Caracas, March 10, 2008 (venezuelanalysis.com) – The so-called ‘traditional’ or moderate leftwing prevailed in the elections for the provisional national executive of Venezuelan President Hugo Chávez’s new United Socialist Party of Venezuela (PSUV) on Sunday.
The party’s vice president, Alberto Müller Rojas, announced the results of the elections for the fifteen principle delegates to the national executive and fifteen substitute delegates in a press conference on Sunday night, after 87.7% of the votes had been scrutinized.
While key figures associated with the rightwing of the ‘Chavista’ movement, such as Diosdado Cabello and Francisco Arias Cardenas failed to get elected to the national executive (Cabello made it on to the list of substitute delegates), the preferred candidates of the radical left, such as Fernando Soto Rojas, Vladimir Acosta and Lidice Navas, were also not elected.
Former Education Minister Aristóbulo Istúriz, currently a panelist on political talk show “Dando y Dando” on state-owned television station VTV, and previously of the Homeland for All Party (PPT), with a long history in the left and trade union movements, received the highest number of votes with 38,186.
He was followed by Adán Chávez, Mario Silva, Jorge Rodríguez, Antonia Muñoz, Carlos Escarrá, Noelí Pocaterra, Vanessa Davies, Cilia Flores, María León, Nicolás Maduro, Alí Rodríguez Araque, Héctor Rodríguez, Elías Jaua and Érika Farías, respectively.
The substitute delegates are María Cristina Iglesias, Diosdado Cabello, Héctor Navarro, Freddy Bernal, Luis Reyes Reyes, Jacqueline Faría, Rafael Ramírez, William Lara, Ramón Rodríguez Chacín, Rodrigo Cabezas, Ana Elisa Osorio, Darío Vivas, Yelitza Santaella, Tarek El Aissami and Alberto Müller Rojas.
Among the fifteen principle delegates are six women, an indigenous leader, a student activist and three political commentators. Six are former members of Chavez’s old party, the Movement for a Fifth Republic (MVR), three are former members of the PPT and one is a former member of the Venezuelan Communist Party (PCV).
While all of the principle delegates of the national executive are civilians, four of the substitute delegates come from a military background.
Carlos Luis Rivero, an activist with the Assembly of Socialists, a left current within the PSUV pointed out that the more radical left candidates are well known in their local areas, but they do not have a high profile on a national level, which impacted on their overall vote.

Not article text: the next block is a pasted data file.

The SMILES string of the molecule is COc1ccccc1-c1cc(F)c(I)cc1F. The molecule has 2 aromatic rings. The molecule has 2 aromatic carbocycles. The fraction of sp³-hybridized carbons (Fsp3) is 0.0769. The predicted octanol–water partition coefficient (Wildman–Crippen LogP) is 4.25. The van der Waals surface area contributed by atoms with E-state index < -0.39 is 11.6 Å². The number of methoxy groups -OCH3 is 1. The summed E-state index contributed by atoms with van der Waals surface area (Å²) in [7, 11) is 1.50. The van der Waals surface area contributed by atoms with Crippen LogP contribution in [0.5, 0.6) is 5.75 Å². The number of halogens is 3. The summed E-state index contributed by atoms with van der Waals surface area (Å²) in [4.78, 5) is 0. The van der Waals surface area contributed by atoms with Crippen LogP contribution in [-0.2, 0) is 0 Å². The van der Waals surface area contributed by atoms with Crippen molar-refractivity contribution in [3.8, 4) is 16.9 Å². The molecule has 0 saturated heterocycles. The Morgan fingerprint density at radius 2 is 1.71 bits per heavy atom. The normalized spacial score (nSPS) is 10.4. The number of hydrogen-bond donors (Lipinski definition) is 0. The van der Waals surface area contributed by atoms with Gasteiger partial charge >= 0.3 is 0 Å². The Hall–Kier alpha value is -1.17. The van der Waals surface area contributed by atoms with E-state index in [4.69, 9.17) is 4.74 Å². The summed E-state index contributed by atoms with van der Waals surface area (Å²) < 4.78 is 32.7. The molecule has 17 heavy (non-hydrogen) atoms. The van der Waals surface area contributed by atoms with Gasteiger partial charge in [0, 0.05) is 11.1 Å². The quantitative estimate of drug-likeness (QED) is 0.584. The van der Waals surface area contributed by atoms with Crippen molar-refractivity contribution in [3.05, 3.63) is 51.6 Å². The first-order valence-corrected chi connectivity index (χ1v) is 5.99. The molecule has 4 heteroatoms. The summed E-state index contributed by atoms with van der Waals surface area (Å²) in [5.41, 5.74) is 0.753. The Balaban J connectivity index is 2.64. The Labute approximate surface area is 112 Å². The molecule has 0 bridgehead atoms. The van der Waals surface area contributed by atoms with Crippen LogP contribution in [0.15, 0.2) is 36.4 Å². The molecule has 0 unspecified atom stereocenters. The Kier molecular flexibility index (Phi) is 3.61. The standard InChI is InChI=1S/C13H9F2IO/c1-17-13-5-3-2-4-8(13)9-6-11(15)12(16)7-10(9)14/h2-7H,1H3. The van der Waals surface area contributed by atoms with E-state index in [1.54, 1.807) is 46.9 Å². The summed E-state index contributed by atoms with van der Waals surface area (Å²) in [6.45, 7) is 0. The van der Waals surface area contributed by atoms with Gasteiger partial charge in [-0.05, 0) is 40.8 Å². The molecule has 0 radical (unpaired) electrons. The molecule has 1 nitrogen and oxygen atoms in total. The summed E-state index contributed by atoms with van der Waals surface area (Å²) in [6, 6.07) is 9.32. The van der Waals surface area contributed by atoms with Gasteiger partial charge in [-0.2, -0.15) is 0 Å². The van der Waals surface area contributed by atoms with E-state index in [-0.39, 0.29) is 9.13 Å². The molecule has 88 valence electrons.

He also argued that although “the results show a rejection of the most well known members of the ‘endogenous rightwing'” this does not necessarily signify the defeat of this current.
Venezuela Bolivarian Constitution, passed by popular vote in 1999, requires all registered political parties to hold internal elections. The PSUV is the only party so far to comply with this requirement.
“The fact that a party has elected and has been formed from the grassroots is an original process here in Venezuela. For the first time, a political organization has not been formed by a small group or a small elite of leaders
.” Müller declared.
Müller argued that the PSUV will be “a party of the multitudes, with three fundamental tasks: to diffuse socialist ideas, form political cadres for the party and for a government directed by the party, and to mobilize society
,” in the struggle for socialism.
Of the original 5.7 million people who registered as “aspiring members” of the PSUV in April last year, those eligible to vote in the elections included the elected spokespeople of each of the 14, 363 grassroots ‘battalions’, as well as the substitute spokespeople, and the heads of the five commissions (communication, political/ideological formation, logistics, territorial defense and social work) of each battalion, totaling some 100, 541 militants of the new party.
91% of those eligible participated in the elections, which were run by the National Electoral Council on Sunday.
Despite the high level of participation in the elections, an open letter to Chavez circulated earlier in the week, was signed by between 30-40% of the founding congress delegates who criticized the methodology and decision making process within the congress.
The letter argued for the “necessity of carrying out a profound revision of the internal processes that have occurred during the unfolding of the founding congress, which we feel has weakened democratic participation, transparency, internal unity, the confidence of the active membership and image of the party.”
Specifically, the letter criticized the process of selecting the 69 candidates for the election of the national executive, saying it lacked transparency and that “comrades emblematic of the revolutionary process” had been excluded. Although the 69 candidates were selected through a nomination process, the letter pointed out that the results of this nomination process were unknown and Chavez vetted the final list of eligible candidates.
The letter also questioned the response of some delegates in the founding congress who shouted the slogan “lo que diga Chávez” (whatever Chavez says) saying it aimed to silence dissenting voices and “suffocate debate.”
In response to an article in El Universal
, which classified the naming of Müller as vice president as an “imposition” by President Chavez, the retired general called this is a “fallacy” and emphasized that in the structure of the PSUV, the highest decision making authority is the general assembly of the party.
“It is well known that the president proposed to the assembly the designation of various vice-presidents and among those he named me as first vice president and this was approved unanimously by the assembly of the party,” Müller clarified.
Müller also explained that the newly elected national leadership is provisional and that the entire membership of the party would be eligible to vote in the next round of leadership elections in a year.